Updated 2012-11-04 04:25:49 by RLE

PT 2004-Jun-07 I think it would be useful to have a module in tcllib to do some manipulations of internet addresses. If we can think up a sensible API then we can provide something to help cope with both IPv4 and IPv6 addresses. For instance, how do I check that an address is within a certain range? Is within or within 192.16./16 or even within

Here are a few helper functions I've used elsewhere. It's likely there are faster/neater implementations :) Assume at some point we have done
 namespace eval ip4 {}

Please feel free to comment and edit. I could especially use some equivalent functions to deal with IPv6 addresses.

There are some similar functions on A Little CIDR Calculator - I shall attempt to collect the fastest versions together here. PT

JJM 2009/02/06: Not sure if this is the right place for this; however, I did not see a better one.

Is an IPv6 address valid (i.e. does it use one of the allowed forms)? Here is my first stab at it and it might not cover all cases. I do not think this can be boiled down to a reasonable regex that still covers all the cases. Please feel free to improve it.
 proc isIpV4Address { string } {
   # NOTE: Stolen from http://wiki.tcl.tk/989, Michael A. Cleverly
   set octet {(?:\d|[1-9]\d|1\d\d|2[0-4]\d|25[0-5])}
   set pattern "^[join [list $octet $octet $octet $octet] {\.}]\$"
   return [regexp -- $pattern $string]

 proc isIpV6Address { string } {
   # NOTE: 2001:0db8:0000:0000:0000:0000:1428:57ab
   #       2001:0db8:0000:0000:0000::1428:57ab
   #       2001:0db8:0:0:0:0:1428:57ab
   #       2001:0db8:0:0::1428:57ab
   #       2001:0db8::1428:57ab
   #       2001:db8::1428:57ab
   #       2001:0db8:0000:0000:0000:0000:<IPv4>
   #       ::1
   #       ::
   if {$string eq "::"} then {
     return true

   if {[string range $string 0 1] == "::"} then {
     set string [string range $string 1 end]

   if {[string range $string end-1 end] == "::"} then {
     set string [string range $string 0 end-1]

   set octets [split $string :]
   set llength [llength $octets]

   if {$llength > 0 && $llength <= 8} then {
     set last [expr {$llength - 1}]

     for {set index 0} {$index < $llength} {incr index} {
       set octet [lindex $octets $index]
       set length [string length $octet]

       if {$length == 0} then {
         if {![info exists null]} then {
           set null $index; continue
         } else {
           return false

       if {$length <= 4 && [string is xdigit -strict $octet]} then {

       if {$llength <= 7 && $index == $last && [isIpV4Address $octet]} then {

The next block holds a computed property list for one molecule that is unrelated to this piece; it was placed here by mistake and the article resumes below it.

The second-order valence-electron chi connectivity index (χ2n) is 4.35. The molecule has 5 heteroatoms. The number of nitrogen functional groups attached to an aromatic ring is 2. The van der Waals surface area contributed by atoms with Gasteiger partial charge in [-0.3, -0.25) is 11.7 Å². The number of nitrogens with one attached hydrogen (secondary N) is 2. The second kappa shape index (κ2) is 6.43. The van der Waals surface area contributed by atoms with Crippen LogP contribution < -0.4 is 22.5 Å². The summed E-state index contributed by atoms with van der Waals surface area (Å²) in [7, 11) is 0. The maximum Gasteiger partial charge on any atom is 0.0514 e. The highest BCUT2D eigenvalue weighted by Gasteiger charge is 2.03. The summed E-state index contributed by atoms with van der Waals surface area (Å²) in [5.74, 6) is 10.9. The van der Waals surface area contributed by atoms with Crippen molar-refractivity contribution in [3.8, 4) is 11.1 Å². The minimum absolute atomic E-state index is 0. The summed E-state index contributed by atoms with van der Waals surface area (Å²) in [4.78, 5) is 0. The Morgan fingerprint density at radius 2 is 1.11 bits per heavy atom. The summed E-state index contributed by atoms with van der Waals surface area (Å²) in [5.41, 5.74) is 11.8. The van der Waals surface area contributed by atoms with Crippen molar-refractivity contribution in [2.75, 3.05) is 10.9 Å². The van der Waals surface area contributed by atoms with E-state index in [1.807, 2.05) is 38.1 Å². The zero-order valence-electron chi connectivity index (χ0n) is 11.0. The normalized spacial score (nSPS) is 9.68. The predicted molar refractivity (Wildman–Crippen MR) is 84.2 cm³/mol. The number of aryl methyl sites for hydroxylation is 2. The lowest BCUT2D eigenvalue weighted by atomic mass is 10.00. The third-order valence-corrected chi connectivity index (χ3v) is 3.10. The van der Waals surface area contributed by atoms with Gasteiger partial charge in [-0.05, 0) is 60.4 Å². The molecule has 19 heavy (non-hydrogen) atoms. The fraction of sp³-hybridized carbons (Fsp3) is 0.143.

return false

     return true

   return false

PT 23-July-2004: I have added an ip package to tcllib now. This can parse and compare IPv4 and IPv6 addresses. At the moment I consider the programming interface incomplete - I'm sure people can come up with ways to improve it.

::ip::version address

Returns the protocol version of the address (4 or 6) or 0 if the address is neither IPv4 or IPv6.

::ip::is class address

Returns true if the address is a member of the given protocol class. The class parameter may be either ipv4 or ipv6 This is effectively a boolean equivalent of the version command. The class argument may be shortened to 4 or 6.

::ip::equal address address

Compare two address specifications for equivalence. The arguments are normalized and the address prefix determined (if a mask is supplied). The normalized addresses are then compared bit-by-bit and the procedure returns true if they match.

::ip::normalize address

Convert an IPv4 or IPv6 address into a fully expanded version. There are various shorthand ways to write internet addresses, missing out redundant parts or digts.. This procedure is the opposite of contract.

::ip::contract address

Convert a normalized internet address into a more compact form suitable for displaying to users.

::ip::prefix address

Returns the address prefix generated by masking the address part with the mask if provided. If there is no mask then it is equivalent to calling normalize

::ip::type address

::ip::mask address

If the address supplied includes a mask then this is returned otherwise returns an empty string.

 % ip::version ::1
 % ip::version

 % ip::normalize 127/8
 % ip::contract

 % ip::normalize fec0::1
 % ip::contract fec0:0000:0000:0000:0000:0000:0000:0001

 % ip::equal
 % ip::equal fec0::1/10 fec0::fe01/10

Older stuff ......

ip2x Convert an IPv4 address in dotted quad notation into a hexadecimal representation. This will extend truncated ip4 addresses with zeros. eg: ip2x -> 0xc0a80004 or ip2x 127 -> 0x7f000000 This is a little faster using [binary] than using [format]
 proc ::ip4::ip2x {ip {validate 0}} {
    set octets [split $ip .]
    if {[llength $octets] != 4} {
        set octets [lrange [concat $octets 0 0 0] 0 3]
    if {$validate} {
        foreach oct $octets {
            if {$oct < 0 || $oct > 255} {